In about 1953 my family moved from one room in Drury Lane to a newly completed estate in Poplar – the Lansbury estate, named after one of Poplar’s heroes. The part of the estate to which we moved surrounded the newly built Chrisp Street Market, and our part comprised of one of seven maisonettes above shops that fronted the market. From one part of the maisonette, we could see the market and the Clock Tower, and from the other part we could see a bomb site. There was a public house – the Festive Briton – on one side and Aunty Rose (we called all neighbours Aunty or Uncle in those days) and her old mother. Continue reading
My yard was small and was on the first floor, above a shop. It had a long flower bed, built with bricks, at the front and from the brick flower bed to the brick walls of the maisonette the yard was laid with flagstones, grouted with pitch. I remember there were nearly eighty flagstones, altogether, and each one was different, except in size. Continue reading
As a child we lived at 163 Drury Lane in London. Drury Lane is today a fashionable cool road, but when I was a bay it was a road filled with tenement buildings, small shops, cheap restaurants with a theatre at each end. Drury Lane was the home of the muffin man and was also my home. My home was one room. My cot was near the window; my sisters’ cots were close by and my parents slept on a bed settee. Standing on my cot I could see out of the window and the first thing that I can remember seeing was the greengrocer’s shop on the other side of the road, several stories down. Outside the shop was an open lorry and on the lorry a young man was unloading wooden boxes of cherries, which he was delivering to the shop.
The young man picked out a cherry from one of the boxes, as he stood on the back of the lorry. He tossed the cherry high into the air, caught it in his mouth and ate it.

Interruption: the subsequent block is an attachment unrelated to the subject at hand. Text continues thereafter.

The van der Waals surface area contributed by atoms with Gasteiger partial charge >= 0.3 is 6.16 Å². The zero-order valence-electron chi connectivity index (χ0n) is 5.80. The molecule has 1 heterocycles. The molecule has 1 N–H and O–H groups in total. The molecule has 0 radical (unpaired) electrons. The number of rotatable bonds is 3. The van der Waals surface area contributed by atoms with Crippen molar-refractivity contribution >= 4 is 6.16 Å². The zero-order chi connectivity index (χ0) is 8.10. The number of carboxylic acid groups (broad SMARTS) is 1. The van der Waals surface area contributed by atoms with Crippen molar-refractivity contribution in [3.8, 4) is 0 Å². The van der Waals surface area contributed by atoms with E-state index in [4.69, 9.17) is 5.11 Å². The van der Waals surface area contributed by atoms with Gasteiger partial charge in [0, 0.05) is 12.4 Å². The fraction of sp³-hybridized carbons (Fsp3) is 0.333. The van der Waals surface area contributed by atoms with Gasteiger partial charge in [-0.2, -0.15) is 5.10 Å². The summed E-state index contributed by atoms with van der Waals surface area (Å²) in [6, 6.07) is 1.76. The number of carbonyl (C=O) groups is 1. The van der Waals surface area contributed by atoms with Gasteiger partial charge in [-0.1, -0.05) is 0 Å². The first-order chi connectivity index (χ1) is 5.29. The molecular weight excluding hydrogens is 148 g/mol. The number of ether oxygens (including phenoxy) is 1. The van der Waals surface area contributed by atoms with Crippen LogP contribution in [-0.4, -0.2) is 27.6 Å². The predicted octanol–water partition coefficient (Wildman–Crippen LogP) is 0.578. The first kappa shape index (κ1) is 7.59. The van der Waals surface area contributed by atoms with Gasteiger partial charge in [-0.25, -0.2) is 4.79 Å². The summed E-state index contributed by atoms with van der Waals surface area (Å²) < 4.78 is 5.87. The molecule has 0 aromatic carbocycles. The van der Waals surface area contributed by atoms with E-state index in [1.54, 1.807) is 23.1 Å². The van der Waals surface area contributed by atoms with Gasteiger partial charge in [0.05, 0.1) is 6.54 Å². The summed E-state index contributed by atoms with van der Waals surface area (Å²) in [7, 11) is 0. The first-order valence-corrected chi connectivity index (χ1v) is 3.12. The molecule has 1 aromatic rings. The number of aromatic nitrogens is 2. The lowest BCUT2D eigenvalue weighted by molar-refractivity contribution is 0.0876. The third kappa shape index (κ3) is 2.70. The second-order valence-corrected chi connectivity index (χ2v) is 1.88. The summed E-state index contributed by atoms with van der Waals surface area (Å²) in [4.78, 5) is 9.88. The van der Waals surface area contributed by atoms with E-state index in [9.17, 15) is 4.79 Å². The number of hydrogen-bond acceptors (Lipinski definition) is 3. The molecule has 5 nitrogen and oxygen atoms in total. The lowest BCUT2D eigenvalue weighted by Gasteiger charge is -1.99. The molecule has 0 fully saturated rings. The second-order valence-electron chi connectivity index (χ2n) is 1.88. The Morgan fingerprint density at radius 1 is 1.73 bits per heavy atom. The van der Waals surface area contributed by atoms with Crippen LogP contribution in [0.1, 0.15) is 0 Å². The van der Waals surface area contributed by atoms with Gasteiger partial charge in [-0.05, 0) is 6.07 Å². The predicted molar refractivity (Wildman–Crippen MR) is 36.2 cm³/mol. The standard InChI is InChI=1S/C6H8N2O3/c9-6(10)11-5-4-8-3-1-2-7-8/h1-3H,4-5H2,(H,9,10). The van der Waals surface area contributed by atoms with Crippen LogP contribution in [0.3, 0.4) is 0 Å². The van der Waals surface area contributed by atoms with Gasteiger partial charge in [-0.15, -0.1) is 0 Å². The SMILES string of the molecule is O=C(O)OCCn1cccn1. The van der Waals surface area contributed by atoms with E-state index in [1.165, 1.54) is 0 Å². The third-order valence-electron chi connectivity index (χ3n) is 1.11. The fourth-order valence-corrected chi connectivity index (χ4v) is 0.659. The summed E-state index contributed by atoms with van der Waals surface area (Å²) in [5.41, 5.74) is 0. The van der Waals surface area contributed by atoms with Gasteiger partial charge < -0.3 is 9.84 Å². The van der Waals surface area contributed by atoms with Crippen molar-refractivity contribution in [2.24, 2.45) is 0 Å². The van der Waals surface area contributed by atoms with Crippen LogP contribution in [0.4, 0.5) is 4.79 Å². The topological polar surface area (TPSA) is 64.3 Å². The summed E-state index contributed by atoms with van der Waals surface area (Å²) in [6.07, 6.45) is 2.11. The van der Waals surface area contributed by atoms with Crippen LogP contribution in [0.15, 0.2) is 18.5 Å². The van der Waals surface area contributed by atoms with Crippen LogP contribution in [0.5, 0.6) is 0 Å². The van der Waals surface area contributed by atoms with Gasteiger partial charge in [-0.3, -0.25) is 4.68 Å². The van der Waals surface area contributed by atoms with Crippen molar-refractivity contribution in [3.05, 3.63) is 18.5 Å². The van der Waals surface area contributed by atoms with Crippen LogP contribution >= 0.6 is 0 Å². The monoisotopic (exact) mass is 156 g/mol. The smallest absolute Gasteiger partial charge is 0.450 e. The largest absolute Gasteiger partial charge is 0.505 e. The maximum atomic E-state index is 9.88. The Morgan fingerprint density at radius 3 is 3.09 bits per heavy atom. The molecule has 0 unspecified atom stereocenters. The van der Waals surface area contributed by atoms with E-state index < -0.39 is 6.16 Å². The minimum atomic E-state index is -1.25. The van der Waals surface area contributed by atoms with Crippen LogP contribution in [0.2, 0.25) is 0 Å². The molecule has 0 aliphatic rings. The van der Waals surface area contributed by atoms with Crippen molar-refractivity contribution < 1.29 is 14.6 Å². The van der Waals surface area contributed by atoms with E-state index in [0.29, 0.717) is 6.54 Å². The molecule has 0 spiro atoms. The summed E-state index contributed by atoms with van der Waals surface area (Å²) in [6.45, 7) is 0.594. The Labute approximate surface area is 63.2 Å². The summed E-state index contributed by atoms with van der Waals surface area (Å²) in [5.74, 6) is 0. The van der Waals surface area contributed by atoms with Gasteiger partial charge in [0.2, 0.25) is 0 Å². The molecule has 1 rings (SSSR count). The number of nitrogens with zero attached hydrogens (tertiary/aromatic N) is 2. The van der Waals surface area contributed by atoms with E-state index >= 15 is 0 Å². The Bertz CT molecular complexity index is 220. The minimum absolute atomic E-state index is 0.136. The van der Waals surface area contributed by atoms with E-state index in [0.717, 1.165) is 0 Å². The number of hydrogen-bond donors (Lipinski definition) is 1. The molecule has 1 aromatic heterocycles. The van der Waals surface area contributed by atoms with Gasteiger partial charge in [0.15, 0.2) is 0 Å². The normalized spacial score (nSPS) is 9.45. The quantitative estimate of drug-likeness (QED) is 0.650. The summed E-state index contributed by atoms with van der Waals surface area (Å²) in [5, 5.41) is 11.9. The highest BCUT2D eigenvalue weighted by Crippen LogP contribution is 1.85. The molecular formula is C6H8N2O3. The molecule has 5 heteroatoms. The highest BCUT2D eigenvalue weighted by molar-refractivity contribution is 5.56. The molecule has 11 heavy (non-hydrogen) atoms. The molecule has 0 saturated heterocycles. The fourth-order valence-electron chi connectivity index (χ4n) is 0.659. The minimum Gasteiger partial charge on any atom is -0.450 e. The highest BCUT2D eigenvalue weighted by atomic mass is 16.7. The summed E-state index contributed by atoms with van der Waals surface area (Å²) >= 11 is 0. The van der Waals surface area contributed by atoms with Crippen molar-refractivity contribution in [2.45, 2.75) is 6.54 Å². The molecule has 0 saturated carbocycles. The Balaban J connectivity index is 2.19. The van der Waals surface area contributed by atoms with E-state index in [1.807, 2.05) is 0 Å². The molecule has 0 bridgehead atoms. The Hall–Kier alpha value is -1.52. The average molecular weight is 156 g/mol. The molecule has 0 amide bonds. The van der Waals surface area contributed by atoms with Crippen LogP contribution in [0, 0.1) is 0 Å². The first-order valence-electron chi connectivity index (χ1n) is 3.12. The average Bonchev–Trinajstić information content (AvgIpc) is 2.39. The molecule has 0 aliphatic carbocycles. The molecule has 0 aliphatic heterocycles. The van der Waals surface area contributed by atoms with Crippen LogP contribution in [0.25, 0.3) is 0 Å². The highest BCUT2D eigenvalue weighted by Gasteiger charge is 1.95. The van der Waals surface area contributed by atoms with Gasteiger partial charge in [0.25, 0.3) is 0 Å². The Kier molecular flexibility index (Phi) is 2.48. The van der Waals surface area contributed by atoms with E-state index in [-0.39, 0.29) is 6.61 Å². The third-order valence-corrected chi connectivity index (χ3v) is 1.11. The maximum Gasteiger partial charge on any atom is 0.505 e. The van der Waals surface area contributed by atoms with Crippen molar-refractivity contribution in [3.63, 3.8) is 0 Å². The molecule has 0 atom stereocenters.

That is my earliest memory, I think, but cannot be sure. Memories are unreliable witnesses.
Outside our front door, in Market Square Poplar in an inspired piece of 1950 architecture stood our coal shed. The coal man would have to haul bags of coal (one bag at a time) up the stairs and into our shed. We would then remove a bucketful and when winter seemed exceptionally cold light a fire in our front room. We had a grate and black fireguard, for safety’s sake, and every Christmas at this time we would burn our Christmas tree after twelfth night. The whole house then smelt of burning fir needles. Continue reading
The whole Poplar is very flat. Much of it is below the level of the Thames, which has pushed silt to either side causing the river to gradually rise above its surrounding flood plain. The river is walled, embanked and constantly silently flows next to Poplar. The river surrounds Poplar on three sides, and the docks make fingers of water through the middle of the old borough. Continue reading
I discovered Poplar Library when I was about ten, in 1959. I took every book on nature and on science out of the children’s section in Poplar Library. The Library was only a hundred yards away from where we lived, housed inside an end of terrace shop unit. I could run there without crossing a single road. The children’s section was tiny, and the adults not much bigger. The books were new and pristine. The shelves were lovingly stocked with Enid Blyton, Richmal Compton and Frank Richards. Continue reading